When the majority of students and faculty return to Cal Poly Pomona in the fall, there will be a new addition to the cluster of cultural centers occupying the old stables.
The Bronco Dreamers Resource Center, dedicated to the university’s growing undocumented student population, will open its doors officially in September, but those involved in making it a reality had a preview of it on May 25.
Visitors toured the center and left handwritten notes of encouragement to the students who will benefit from its services.
University President Soraya M. Coley lauded the students, alumni and staff involved in getting the center established and emphasized Cal Poly Pomona’s commitment to providing support that holds true to the theme of “One team, one goal – student success.”
“When the center officially opens in fall of 2017, it will be a tangible symbol of Cal Poly Pomona’s commitment to inclusion and the principle that all students are welcomed regardless of background, regardless of circumstance,” Coley said. “Every student whose life is transformed through their college experience is a student with the potential to change the world.”
In fall 2015, Cal Poly Pomona had 550 students who self-reported as AB 540 students, many of them undocumented. That number increased to more than 600 by fall 2016, and is expected to keep growing, Coley added.
Last August, Mike Manalo-Pedro was hired as coordinator of Undocumented Student Services, a new post created by the growing need.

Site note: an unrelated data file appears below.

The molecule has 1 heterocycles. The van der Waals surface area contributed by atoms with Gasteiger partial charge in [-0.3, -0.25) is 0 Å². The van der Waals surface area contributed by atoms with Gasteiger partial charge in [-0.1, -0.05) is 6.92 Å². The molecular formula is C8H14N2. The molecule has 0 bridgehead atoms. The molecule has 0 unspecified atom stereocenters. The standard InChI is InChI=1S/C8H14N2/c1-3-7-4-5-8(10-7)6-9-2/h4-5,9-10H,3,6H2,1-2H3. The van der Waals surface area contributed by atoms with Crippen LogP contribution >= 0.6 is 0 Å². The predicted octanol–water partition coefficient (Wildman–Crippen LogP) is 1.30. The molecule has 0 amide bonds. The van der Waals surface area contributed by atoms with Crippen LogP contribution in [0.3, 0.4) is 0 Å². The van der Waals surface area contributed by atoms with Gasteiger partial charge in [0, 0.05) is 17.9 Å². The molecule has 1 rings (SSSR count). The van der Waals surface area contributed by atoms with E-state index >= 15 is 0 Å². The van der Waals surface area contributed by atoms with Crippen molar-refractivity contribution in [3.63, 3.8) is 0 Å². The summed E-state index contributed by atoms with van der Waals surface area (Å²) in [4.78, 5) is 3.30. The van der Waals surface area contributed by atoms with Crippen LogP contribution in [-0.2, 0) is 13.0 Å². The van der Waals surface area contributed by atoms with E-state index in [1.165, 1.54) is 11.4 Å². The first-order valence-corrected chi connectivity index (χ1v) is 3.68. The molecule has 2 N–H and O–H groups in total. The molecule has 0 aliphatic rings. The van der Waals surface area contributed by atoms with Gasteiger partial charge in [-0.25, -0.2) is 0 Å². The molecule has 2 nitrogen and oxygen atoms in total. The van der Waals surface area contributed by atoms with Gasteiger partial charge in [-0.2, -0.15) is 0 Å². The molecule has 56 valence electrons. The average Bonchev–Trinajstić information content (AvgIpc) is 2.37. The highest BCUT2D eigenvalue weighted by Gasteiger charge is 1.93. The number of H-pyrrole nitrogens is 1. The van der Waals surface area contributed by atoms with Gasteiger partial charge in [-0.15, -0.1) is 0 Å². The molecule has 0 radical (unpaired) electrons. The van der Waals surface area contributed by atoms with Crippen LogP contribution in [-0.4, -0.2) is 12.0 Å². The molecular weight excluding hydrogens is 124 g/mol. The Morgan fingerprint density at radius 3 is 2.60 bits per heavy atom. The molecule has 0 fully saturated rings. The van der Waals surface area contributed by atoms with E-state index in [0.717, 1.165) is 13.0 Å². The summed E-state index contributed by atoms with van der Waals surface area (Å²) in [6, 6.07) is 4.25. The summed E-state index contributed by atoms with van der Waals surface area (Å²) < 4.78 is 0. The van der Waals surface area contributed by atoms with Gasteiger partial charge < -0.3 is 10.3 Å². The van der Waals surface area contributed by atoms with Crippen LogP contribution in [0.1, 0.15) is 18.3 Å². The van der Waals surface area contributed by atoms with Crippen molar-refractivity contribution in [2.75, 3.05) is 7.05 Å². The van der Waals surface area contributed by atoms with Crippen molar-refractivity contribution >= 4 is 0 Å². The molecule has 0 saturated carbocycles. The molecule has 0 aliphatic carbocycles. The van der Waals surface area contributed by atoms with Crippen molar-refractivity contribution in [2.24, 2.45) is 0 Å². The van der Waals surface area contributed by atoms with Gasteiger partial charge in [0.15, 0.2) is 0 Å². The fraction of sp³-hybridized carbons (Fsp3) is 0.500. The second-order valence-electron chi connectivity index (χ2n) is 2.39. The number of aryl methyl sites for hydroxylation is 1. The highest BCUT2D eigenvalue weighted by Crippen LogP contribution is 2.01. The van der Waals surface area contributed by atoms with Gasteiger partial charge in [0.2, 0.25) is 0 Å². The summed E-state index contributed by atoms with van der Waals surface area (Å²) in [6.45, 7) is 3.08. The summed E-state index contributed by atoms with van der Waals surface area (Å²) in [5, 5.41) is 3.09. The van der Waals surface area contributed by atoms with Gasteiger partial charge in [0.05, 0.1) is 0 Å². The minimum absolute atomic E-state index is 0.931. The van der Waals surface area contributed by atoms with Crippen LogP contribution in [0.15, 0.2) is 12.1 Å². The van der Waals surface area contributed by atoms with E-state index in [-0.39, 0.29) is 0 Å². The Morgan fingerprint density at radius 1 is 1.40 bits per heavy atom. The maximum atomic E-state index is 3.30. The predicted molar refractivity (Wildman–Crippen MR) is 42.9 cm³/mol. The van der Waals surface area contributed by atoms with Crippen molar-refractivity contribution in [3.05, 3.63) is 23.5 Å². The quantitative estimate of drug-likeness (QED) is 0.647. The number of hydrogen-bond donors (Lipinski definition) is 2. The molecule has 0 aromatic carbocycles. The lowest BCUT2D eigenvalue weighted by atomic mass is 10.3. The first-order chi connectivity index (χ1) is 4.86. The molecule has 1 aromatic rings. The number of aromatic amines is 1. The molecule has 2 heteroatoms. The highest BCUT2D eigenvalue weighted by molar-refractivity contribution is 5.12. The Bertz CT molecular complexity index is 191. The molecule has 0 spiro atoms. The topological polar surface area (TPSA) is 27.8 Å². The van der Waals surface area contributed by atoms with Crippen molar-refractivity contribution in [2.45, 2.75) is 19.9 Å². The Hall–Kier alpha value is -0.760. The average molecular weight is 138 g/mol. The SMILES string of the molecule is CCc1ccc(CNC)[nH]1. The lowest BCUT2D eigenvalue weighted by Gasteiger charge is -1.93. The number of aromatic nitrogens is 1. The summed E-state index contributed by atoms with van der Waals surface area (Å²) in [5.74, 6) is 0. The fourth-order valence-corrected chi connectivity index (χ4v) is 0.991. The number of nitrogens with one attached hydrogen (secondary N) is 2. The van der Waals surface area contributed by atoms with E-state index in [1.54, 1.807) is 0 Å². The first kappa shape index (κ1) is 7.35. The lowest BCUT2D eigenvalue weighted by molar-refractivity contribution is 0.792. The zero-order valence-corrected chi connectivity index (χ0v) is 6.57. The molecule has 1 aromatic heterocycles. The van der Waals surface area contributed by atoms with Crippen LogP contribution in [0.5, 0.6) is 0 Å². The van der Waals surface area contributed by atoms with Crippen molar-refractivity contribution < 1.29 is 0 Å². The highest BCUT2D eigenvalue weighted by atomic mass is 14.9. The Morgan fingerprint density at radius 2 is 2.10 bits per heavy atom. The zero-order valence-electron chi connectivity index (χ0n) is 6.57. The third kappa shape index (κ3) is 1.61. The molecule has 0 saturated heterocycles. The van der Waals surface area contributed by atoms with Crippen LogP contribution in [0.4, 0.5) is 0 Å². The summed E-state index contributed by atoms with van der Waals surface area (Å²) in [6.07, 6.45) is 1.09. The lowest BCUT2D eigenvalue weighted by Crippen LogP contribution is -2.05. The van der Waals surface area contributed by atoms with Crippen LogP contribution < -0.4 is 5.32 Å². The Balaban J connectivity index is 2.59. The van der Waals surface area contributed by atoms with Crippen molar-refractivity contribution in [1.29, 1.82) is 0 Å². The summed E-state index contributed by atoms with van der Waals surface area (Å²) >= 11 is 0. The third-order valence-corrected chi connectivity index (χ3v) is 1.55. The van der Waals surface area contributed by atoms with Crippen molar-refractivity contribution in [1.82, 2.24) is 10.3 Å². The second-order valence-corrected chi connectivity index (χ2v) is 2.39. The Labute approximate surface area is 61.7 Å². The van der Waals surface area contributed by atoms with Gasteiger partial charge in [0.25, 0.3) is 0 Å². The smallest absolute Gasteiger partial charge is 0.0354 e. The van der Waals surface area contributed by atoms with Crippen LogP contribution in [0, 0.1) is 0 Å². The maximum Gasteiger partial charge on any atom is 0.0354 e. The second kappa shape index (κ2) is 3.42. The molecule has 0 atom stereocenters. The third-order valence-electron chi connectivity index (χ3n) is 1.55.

Diana Escamilla, co-chair of the student organization Demanda Estudiantil Para Igualdad Educacional (DEPIE), shared her personal story about being an AB 540 student and the difficulties she faced navigating the university to get the help she needed when she first came to campus. The seed was planted at that time for her to be part of the effort for a center, she said.
“Although we have a center, the fight is not over,” she said. “Let the space not only be for undocumented people, but for all those in search of shelter.”
Lea Jarnagin, vice president for the Division of Student Affairs, praised the work of those who led the effort to open the center.
“There will generations of students and faculty and staff that are going to come behind you who will see the BDRC as a natural element at Cal Poly Pomona, just like we now see centers and spaces on our campus that have been here for years as just a natural element,” she said. “They come about because of the work of the collective. You have left a legacy, and that is powerful.”